We’re still a small company. We don’t have unlimited resources. We looked at, where are the opportunities that we can think outside the box? Where can we have the biggest impact? For example, we did a program with our local baseball team, The Charlotte Knights, called the Hall of Pain. What we did was this program where when a player is hit by a pitch, they get inducted into the Nufabrx Hall of Pain and they get free Nufabrx products.
We give some to fans and we say, “Scan the QR code. The product is available on our website and in these retail partners.” How can you do Guerrilla marketing activities the same way you do in eCommerce to drive awareness about what we do? We’ve done that through partnerships with sports teams. We’ve tried to do it through initial tests on connected TV, with influencers, and with social media.
It’s this holistic strategy and looking at the data and what works and what doesn’t. That tends to shift and change over time. One of the things that set small businesses apart is that they can move faster than big ones. That’s a huge advantage. There’s always new technology out there. Test, iterate, learn, see what works and what doesn’t work, and make quick decisions. That’s probably the best advice I can give to anybody.
Doses matter. If I had a quite severe fracture, the amount of painkillers I would need would differ from someone who’s had a sprain. How do you solve that problem in terms of adjusting to various degrees of pain?
That speaks to the early days and what we learned with a pillowcase. Within existing technology, you couldn’t. It was a one-size-fits-all model. Today, because this is a technology we’ve developed, we can control the dose in two distinct ways. One, how much medication goes into that yarn? Two, how much of that yarn goes into a garment? Do we want our yarn to be 5% in the ankle or on the toes? Do we want it to be 20% or 50% throughout that whole sock? You can now have an extra-strength version that has more medicine loaded into it.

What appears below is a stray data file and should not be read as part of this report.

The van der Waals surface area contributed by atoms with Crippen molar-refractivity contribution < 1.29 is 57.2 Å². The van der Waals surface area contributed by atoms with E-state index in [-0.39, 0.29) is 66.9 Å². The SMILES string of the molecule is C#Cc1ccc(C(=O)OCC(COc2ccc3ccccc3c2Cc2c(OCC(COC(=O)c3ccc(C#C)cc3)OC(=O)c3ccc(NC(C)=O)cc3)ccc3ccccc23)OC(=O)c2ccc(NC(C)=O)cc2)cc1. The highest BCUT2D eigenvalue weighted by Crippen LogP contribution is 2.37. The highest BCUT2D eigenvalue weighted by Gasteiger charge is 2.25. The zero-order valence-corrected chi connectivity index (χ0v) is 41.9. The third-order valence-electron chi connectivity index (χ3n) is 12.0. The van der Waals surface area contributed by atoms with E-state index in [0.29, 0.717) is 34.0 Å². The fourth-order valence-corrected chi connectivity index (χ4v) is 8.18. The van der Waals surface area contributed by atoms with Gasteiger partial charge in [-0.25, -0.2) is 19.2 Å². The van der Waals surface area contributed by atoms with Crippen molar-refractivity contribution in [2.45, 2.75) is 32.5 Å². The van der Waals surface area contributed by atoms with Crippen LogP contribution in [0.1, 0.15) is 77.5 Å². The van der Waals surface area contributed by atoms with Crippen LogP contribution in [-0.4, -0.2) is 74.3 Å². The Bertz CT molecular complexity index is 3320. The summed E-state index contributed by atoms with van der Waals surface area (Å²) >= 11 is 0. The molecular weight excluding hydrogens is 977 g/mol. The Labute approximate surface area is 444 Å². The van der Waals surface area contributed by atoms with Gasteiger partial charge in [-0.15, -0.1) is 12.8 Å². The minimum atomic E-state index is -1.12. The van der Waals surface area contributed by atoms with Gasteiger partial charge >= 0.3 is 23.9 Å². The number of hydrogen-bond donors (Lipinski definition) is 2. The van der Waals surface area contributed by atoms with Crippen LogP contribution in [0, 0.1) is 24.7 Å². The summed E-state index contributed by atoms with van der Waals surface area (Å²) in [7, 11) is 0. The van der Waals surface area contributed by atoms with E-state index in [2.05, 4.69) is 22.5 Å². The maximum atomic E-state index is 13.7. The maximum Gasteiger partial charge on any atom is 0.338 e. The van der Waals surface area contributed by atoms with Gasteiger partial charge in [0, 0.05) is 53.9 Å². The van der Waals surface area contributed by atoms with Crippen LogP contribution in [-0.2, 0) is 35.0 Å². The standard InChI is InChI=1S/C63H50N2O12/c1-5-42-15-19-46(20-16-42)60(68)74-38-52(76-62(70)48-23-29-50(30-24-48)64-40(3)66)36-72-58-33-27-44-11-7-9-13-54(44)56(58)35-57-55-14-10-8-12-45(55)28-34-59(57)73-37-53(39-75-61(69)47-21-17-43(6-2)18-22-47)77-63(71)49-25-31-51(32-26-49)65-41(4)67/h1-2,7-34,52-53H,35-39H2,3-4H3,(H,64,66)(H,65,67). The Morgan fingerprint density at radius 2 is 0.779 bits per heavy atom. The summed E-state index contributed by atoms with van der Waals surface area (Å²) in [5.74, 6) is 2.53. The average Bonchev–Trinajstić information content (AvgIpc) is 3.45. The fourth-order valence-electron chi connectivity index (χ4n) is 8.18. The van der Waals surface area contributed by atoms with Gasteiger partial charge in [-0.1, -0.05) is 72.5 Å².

I use the analogy of a bottle of aspirin. Do you want 50 pills in that bottle or do you want to have 100? What strength of those pills do you want to have? Those are all levers that we can pull with our technology based on the yarn itself. Imagine a transdermal patch as the closest analogy to technology, you can have bigger or smaller patches. You can have patches with more or less medication. We’re able to adjust that based on the volume, chemistry, and technology we’ve developed.
That is easier to deploy direct-to-consumer rather than through retail partners. Is that one of the reasons you’re going direct? You’ve been direct for how long now? Over 18 or 12 months?
Exactly. You can offer more products. You have more direct interaction with consumers. They both have their values. There are specific products that do well in retail and there are specific products that need more education, need more sizes, or need more colors. You don’t have the number of pegs in a retail store to do that.
We look at retailers as that storefront. It’s the awareness builder. That consumer can go back to eCommerce channels or they can now access our other product lines. Think about us as this platform. That customer that’s looking for a pain solution might also have acne. They might have eczema or psoriasis. They might have trouble sleeping. We can now create awareness and introduce them to all these other products in the healthwear product portfolio.
You’re looking at other channels as almost showrooms but functional showrooms that sell parts of your portfolio and then when they come directly to you, you offer the full experience.
Retail is a phenomenal way to learn. You have this incredible distribution channel and access to consumers we never would have. There are a lot of consumers that’ll shop in a Walmart that never would shop on our website or vice versa. It’s access to providing a solution to customers that we can help.